is expected to post a sharp increase in quarterly revenue and profit as it benefits from a wave of digital ad spending while facing the prospect of Apple Inc.’s privacy changes hampering its ad-targeting capabilities.
The social-media giant’s first-quarter earnings report, due Wednesday afternoon, should reflect the past year’s trend of people spending more time and money online and advertisers redirecting their resources to take advantage of that shift. The parent of Facebook, Instagram and WhatsApp also likely benefited from an increase in consumers making purchases from brands directly through its apps, analysts say.
Facebook’s revenue is projected to rise 34% from a year earlier to $23.73 billion, according to analysts polled by FactSet. Profit is projected to rise 39% to $6.8 billion, or $2.35 a share.
The anticipated strong results come as Google parent
on Tuesday said that it shattered sales records for the first quarter and that profit more than doubled. Also Tuesday image-sharing platform
said revenue jumped 78%, and last week
said its quarterly revenue rose 66% as it gained more Snapchat users.
is scheduled to release its quarterly financial report Thursday.
Facebook’s stock has gained about 15% over the past three months, versus about 11% for the S&P 500 index.
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Apple’s recent iPhone software updates enable users to restrict apps from tracking their data for advertising purposes. Facebook Chief Executive
has criticized the changes, saying they will hurt small businesses. Apple has said it wants app makers to first obtain users’ permission to enable such tracking.
Despite Facebook’s complaints against Apple’s move, which has also vexed the broader advertising industry, analysts say they are confident the social-media giant will find adequate workarounds.
The company should be able to make do with its own vast collection of user data to help advertisers identify likely customers, they say, plus Apple’s new ad-tracking rules could prompt more brands to consider selling products directly to consumers through Facebook’s family of apps.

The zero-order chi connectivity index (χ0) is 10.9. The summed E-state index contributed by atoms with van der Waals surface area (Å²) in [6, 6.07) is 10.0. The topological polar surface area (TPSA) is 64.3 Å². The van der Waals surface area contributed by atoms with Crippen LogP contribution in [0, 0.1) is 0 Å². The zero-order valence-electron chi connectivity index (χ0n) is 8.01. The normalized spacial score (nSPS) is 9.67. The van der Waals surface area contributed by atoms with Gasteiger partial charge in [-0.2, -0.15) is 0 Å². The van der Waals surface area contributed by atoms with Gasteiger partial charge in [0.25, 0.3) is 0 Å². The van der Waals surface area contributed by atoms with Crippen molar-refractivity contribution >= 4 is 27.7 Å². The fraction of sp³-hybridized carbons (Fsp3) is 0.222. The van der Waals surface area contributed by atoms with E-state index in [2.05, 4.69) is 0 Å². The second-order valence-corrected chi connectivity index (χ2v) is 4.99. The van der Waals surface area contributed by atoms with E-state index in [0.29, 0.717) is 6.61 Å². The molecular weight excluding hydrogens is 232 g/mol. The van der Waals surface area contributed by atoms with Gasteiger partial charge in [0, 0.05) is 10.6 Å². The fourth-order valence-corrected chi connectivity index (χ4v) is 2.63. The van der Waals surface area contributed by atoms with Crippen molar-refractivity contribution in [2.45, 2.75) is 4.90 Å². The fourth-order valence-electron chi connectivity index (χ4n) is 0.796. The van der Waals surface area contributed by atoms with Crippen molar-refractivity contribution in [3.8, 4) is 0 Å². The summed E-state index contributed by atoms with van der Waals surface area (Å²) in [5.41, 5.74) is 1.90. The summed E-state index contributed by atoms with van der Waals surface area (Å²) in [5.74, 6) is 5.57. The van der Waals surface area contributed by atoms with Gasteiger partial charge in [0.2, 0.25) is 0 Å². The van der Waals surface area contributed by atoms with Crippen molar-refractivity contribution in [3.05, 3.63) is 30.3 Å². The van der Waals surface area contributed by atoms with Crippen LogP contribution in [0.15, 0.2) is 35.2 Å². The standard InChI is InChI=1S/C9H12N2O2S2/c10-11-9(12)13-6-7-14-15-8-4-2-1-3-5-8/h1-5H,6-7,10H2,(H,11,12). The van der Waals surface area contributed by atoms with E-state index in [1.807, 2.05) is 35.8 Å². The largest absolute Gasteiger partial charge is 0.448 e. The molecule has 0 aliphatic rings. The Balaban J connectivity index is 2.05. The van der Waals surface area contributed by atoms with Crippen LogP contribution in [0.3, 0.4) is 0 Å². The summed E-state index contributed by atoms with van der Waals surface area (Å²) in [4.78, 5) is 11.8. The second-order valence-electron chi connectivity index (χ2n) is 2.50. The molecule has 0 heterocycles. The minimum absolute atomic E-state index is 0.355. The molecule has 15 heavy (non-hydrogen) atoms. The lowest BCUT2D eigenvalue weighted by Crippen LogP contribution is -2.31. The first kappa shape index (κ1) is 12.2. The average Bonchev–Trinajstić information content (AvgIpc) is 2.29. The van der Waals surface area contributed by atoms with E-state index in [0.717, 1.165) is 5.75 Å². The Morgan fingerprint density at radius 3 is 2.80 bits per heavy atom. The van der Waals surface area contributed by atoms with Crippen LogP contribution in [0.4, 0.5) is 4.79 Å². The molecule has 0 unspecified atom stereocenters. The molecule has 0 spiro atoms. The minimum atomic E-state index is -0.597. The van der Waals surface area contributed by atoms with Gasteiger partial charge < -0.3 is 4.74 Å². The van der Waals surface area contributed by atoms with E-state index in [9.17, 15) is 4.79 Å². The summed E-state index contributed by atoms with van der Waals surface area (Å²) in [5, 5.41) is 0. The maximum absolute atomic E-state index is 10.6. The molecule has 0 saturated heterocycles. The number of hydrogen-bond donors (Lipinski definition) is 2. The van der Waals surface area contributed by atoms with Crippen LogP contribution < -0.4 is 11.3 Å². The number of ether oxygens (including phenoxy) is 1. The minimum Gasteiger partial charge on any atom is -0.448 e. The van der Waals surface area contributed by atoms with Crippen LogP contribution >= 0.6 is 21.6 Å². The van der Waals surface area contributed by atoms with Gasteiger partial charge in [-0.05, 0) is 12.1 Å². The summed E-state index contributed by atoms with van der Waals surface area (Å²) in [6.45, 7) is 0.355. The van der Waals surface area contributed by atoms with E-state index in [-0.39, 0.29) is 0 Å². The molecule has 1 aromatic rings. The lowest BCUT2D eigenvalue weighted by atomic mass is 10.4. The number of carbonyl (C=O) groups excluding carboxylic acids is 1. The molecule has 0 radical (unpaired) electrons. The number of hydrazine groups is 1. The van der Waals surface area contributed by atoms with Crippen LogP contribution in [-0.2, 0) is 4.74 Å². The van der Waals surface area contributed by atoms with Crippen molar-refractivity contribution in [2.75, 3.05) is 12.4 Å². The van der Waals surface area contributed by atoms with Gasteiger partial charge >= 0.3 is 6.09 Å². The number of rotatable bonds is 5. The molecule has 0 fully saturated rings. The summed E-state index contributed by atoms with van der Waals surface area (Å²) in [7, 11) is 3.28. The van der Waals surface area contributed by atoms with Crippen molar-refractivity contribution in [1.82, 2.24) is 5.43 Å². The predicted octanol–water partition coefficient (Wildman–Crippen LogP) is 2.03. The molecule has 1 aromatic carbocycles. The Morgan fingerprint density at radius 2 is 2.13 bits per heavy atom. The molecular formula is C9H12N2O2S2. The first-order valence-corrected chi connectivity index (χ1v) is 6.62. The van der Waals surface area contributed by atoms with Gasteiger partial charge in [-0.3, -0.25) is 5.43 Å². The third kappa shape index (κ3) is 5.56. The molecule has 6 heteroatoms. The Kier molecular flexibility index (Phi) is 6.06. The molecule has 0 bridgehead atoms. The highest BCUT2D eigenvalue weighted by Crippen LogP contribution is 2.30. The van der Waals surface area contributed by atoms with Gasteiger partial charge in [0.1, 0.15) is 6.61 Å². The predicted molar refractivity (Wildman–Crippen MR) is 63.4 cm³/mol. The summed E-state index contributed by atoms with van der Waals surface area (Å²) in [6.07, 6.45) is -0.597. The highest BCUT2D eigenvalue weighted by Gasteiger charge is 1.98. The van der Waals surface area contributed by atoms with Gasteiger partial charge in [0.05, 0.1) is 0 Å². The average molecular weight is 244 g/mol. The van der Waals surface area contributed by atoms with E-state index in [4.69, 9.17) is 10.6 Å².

“Every year we go through some new ad targeting headwind driven by privacy changes of some kind,” said AB Bernstein analyst Mark Shmulik. “Everyone adjusts and we move forward with whatever the news rules are.”
Facebook is facing scrutiny from users over its content-moderation practices, including its decision to indefinitely ban former President
from Facebook and Instagram, as well as from regulators over its business practices. The company has since referred the ban of Mr. Trump, which was done in the wake of the U.S. Capitol riot, to its independent oversight board to determine whether he should be allowed back. The board earlier this month said it would make a ruling in the coming weeks as it extended its time frame to evaluate public comments.
The Federal Trade Commission and 46 states in December filed antitrust lawsuits against Facebook, accusing it of buying and freezing out small startups to stifle competition. Facebook has sought to dismiss both lawsuits, saying the FTC’s case aims to rewrite history and ignores the tech industry’s competitive dynamics and that the states’ case doesn’t prove that “citizens paid higher prices, that output was reduced, or that any objective measure of quality declined as a result of the company’s actions.
With Facebook’s forthcoming results, analysts say they plan to continue monitoring the progress of company efforts to expand its business beyond advertising to include areas such as e-commerce and augmented and virtual reality.
Analysts expect Facebook to provide an update on the performance of its new shop tab on Instagram and carts on WhatsApp.
Facebook ended the fourth quarter with 1.84 billion daily users and 2.8 billion monthly users. Analysts expect those numbers to increase slightly in the first quarter, including in the U.S. and Canada, where user numbers had declined in the second half of 2020.
The company has warned that users would likely spend less time on its apps as coronavirus restrictions are lifted, but Snap’s report suggests people are still highly engaged with social media, said Ronald Josey, an analyst at JMP Securities. He said people expanded their online connections during the lockdowns and now that economies are reopening, they are looking to share details about their real-world experiences.
“I don’t see why that would be any different for Facebook,” he said.
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